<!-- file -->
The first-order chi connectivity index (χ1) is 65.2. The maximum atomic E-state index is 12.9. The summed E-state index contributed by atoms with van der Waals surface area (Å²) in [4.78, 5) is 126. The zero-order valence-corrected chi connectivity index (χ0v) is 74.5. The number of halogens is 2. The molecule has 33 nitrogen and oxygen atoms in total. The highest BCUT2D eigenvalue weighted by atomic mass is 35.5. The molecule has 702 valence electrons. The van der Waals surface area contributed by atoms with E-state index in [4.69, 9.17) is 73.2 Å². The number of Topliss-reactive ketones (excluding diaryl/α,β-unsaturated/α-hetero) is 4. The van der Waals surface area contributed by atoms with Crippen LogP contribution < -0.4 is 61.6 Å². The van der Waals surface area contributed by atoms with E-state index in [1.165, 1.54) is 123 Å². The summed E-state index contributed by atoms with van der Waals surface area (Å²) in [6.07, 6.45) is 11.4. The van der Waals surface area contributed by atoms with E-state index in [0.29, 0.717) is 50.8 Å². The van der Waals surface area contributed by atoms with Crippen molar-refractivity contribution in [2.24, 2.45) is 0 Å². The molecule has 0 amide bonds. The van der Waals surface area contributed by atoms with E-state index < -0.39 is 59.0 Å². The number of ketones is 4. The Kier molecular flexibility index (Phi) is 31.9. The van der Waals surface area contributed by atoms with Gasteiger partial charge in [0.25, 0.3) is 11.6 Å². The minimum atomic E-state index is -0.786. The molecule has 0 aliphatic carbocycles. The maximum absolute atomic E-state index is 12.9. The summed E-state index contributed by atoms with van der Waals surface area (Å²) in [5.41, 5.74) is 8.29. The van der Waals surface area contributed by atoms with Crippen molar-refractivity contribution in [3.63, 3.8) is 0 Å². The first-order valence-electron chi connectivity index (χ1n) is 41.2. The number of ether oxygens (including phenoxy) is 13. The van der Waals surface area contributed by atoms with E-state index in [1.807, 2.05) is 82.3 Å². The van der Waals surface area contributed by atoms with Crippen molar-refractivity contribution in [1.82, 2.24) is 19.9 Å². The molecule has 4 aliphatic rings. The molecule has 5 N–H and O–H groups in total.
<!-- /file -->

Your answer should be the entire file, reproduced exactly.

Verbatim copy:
The first-order chi connectivity index (χ1) is 65.2. The maximum atomic E-state index is 12.9. The summed E-state index contributed by atoms with van der Waals surface area (Å²) in [4.78, 5) is 126. The zero-order valence-corrected chi connectivity index (χ0v) is 74.5. The number of halogens is 2. The molecule has 33 nitrogen and oxygen atoms in total. The highest BCUT2D eigenvalue weighted by atomic mass is 35.5. The molecule has 702 valence electrons. The van der Waals surface area contributed by atoms with E-state index in [4.69, 9.17) is 73.2 Å². The number of Topliss-reactive ketones (excluding diaryl/α,β-unsaturated/α-hetero) is 4. The van der Waals surface area contributed by atoms with Crippen LogP contribution < -0.4 is 61.6 Å². The van der Waals surface area contributed by atoms with E-state index in [1.165, 1.54) is 123 Å². The summed E-state index contributed by atoms with van der Waals surface area (Å²) in [6.07, 6.45) is 11.4. The van der Waals surface area contributed by atoms with E-state index in [0.29, 0.717) is 50.8 Å². The van der Waals surface area contributed by atoms with Crippen molar-refractivity contribution in [2.24, 2.45) is 0 Å². The molecule has 0 amide bonds. The van der Waals surface area contributed by atoms with E-state index < -0.39 is 59.0 Å². The number of ketones is 4. The Kier molecular flexibility index (Phi) is 31.9. The van der Waals surface area contributed by atoms with Gasteiger partial charge in [0.25, 0.3) is 11.6 Å². The minimum atomic E-state index is -0.786. The molecule has 0 aliphatic carbocycles. The maximum absolute atomic E-state index is 12.9. The summed E-state index contributed by atoms with van der Waals surface area (Å²) in [5.41, 5.74) is 8.29. The van der Waals surface area contributed by atoms with Crippen molar-refractivity contribution in [3.63, 3.8) is 0 Å². The first-order valence-electron chi connectivity index (χ1n) is 41.2. The number of ether oxygens (including phenoxy) is 13. The van der Waals surface area contributed by atoms with E-state index in [1.807, 2.05) is 82.3 Å². The van der Waals surface area contributed by atoms with Crippen molar-refractivity contribution in [1.82, 2.24) is 19.9 Å². The molecule has 4 aliphatic rings. The molecule has 5 N–H and O–H groups in total.